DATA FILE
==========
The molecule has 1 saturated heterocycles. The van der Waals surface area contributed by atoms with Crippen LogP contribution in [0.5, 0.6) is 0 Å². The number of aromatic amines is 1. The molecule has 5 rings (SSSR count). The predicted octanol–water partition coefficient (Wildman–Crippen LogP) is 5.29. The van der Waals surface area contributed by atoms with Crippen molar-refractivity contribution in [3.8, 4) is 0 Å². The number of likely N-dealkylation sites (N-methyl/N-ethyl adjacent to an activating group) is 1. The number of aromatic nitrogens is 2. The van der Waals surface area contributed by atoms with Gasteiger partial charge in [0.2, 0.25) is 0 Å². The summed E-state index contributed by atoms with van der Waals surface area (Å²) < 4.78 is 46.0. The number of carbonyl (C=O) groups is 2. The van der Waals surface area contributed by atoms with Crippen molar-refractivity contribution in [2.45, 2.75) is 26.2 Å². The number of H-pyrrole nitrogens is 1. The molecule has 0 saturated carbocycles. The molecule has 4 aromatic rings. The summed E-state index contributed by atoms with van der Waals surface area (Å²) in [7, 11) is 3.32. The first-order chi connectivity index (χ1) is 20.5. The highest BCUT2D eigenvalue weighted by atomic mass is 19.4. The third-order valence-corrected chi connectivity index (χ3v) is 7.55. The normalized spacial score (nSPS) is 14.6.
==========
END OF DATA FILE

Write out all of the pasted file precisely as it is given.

The molecule has 1 saturated heterocycles. The van der Waals surface area contributed by atoms with Crippen LogP contribution in [0.5, 0.6) is 0 Å². The number of aromatic amines is 1. The molecule has 5 rings (SSSR count). The predicted octanol–water partition coefficient (Wildman–Crippen LogP) is 5.29. The van der Waals surface area contributed by atoms with Crippen molar-refractivity contribution in [3.8, 4) is 0 Å². The number of likely N-dealkylation sites (N-methyl/N-ethyl adjacent to an activating group) is 1. The number of aromatic nitrogens is 2. The van der Waals surface area contributed by atoms with Gasteiger partial charge in [0.2, 0.25) is 0 Å². The summed E-state index contributed by atoms with van der Waals surface area (Å²) < 4.78 is 46.0. The number of carbonyl (C=O) groups is 2. The van der Waals surface area contributed by atoms with Crippen molar-refractivity contribution in [2.45, 2.75) is 26.2 Å². The number of H-pyrrole nitrogens is 1. The molecule has 0 saturated carbocycles. The molecule has 4 aromatic rings. The summed E-state index contributed by atoms with van der Waals surface area (Å²) in [7, 11) is 3.32. The first-order chi connectivity index (χ1) is 20.5. The highest BCUT2D eigenvalue weighted by atomic mass is 19.4. The third-order valence-corrected chi connectivity index (χ3v) is 7.55. The normalized spacial score (nSPS) is 14.6.